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Food Favorites: The Best Food Brands for Your Portfolio

Food has long been considered a defensive, recession-resistant sector, but with today's investors focused on growth and competitive threats from online purveyors, the sector has been decidedly out of favor. Nevertheless, several MoneyShow.com contributors continue to believe that long-term investors should add food stocks to their pantry:

General Mills (GIS - Get Report) is of increasing interest as a takeover target. Its stock continued to trend upward last month as investors weighed the possibility of an acquisition by 3G Capital.

Thanks to the market-changing purchase of Whole Foods Markets (WFM) by Amazon (AMZN - Get Report) , almost every other food-related stock took a hit. But General Mills remains a solid takeover candidate for 3G.

And the Amazon-Whole Foods deal proves that there's a big shakeup coming in the grocery aisle. I wouldn't be surprised to see a bid for General Mills materialize soon.

Even if that does take some time, we're still holding a great stock. It's undervalued. It has a stellar management team that's squeezing every penny possible out of revenue. Plus, it's paying us a solid dividend that has a 13-year history of annual increases. General Mills remains a Buy anywhere under $60. The 12-month price target is $75.

Hormel (HRL - Get Report) is an international manufacturer and distributor of branded food products -- a recession-resistant business. Its products remain in demand regardless of the state of the overall economy.

Hormel has a mix of higher-priced brands (Muscle Milk, Wholly Guacamole) and bargain brands (Spam, Dinty Moore), and its competitive advantage comes from its strong brand portfolio in a slow-changing industry. Hormel also benefits from its large size, as it regularly acquires smaller brands and scale their businesses.

The company has increased its earnings per share in 28 of the last 31 years (a record achieved by only four companies in the S&P 500), and it has increased dividends for 51 consecutive years in a row.

Hormel saw earnings-per-share grow 21% in 2009 during the worst of the Great Recession. Earnings should continue compounding at 10%+ over full economic cycles. Combined with the 2% dividend yield, we see expected total returns of 12% or more.

With its extremely high-quality business, Hormel has a unique mix of double-digit growth and safety. The stock is trading near its fair value, but should still produce outsized returns moving forward.

In 2015, Kraft and Heinz were combined to form the Kraft Heinz Co. (KHC - Get Report) . Seven of the combined company's brands generate over $1 billion in annual sales: Kraft, Velveeta, Oscar Meyer, Philadelphia, Planters, Maxwell House and Lunchables. Kraft Foods products have a 98% household penetration rate in North America.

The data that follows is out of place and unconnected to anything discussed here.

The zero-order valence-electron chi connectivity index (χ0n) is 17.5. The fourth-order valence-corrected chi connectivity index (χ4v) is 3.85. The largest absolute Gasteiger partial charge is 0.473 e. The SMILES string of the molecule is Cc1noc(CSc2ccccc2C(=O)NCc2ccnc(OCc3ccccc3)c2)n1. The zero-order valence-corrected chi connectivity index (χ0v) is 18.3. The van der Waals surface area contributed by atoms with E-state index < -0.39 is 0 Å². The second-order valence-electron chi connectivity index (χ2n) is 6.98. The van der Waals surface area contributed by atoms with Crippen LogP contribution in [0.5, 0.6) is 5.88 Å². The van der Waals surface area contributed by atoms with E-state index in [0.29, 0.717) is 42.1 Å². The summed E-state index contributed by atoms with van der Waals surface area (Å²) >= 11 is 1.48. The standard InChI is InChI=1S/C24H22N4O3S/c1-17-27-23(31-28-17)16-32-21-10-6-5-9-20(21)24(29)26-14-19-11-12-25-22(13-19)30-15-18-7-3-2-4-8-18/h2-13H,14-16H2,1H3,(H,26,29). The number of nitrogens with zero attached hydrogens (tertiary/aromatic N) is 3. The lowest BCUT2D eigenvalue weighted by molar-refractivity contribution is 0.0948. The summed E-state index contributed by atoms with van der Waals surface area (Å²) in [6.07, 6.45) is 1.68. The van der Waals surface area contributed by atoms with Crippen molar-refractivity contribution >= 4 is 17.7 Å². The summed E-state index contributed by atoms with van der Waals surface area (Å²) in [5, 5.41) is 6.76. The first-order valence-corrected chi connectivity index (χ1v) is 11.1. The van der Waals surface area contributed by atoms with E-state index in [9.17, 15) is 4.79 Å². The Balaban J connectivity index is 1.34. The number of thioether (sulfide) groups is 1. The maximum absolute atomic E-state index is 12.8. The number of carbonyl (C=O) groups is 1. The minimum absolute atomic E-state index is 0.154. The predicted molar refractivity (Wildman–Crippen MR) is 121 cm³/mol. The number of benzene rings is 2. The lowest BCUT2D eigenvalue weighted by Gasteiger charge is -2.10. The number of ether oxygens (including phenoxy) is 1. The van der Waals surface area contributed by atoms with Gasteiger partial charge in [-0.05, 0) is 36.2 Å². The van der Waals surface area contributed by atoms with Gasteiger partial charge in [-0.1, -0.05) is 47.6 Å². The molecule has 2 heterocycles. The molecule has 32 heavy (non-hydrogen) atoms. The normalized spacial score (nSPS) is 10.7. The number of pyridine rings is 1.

Berkshire Hathaway (BRK.B - Get Report) , led by Warren Buffett, owns 26.7% of outstanding KHC shares. Berkshire is the largest investor in Kraft Heinz, and KHC is Berkshire's largest stock investment.

In addition, 3G Capital owns 24.3%. With Buffett's help, 3G Capital has worked hard to increase efficiency at Kraft Foods. The 3G Capital culture of driving efficiency has permeated Kraft Heinz, and margins have expanded palpably since the two companies merged.

Return on invested capital has risen, alongside margin improvements. Earnings are on the rise. Kraft Heinz earned $3.12 a share over the trailing 12 months, compared with $2.81 per share in 2016.

Kraft Heinz has paid a dividend from the start, and that dividend has been increased annually. The quarterly dividend will be paid at $0.625 per share until next June (when it is likely to be raised again), and offers a 3.2% yield.

In fact, everything an investor wants to see rising is trending higher with Kraft Heinz with one exception -- the share price. Kraft Heinz shares closed their first day of trading (July 25, 2015) at $77.38, but are flat over the past 26 months while the S&P 500 has soared 21% over the same time period.

It has been a rare off year for 3G Capital and its capable management team. Nevertheless, we expect the private equity firm's insatiable desire for efficiency to lead to expanding margins across the board. Rarely has it been profitable to bet against Buffett or 3G Capital -- and now is not the time to start. We have a $90 price target on KHC for the next 12 months.

Where Food Comes From Inc. (WFCF) is exactly how it sounds: A company that authenticates and tests food from food producers, sellers and the like. If a company wants to slap a label on their product that says "Organic," "Natural" or anything of the sort, Where Food Comes From is there to ensure that the company meets the rigid standards those labels require.

The company supports more than 12,000 farmers, ranchers, vineyards, wineries, trade associations and restaurants with a wide variety of value-added services.


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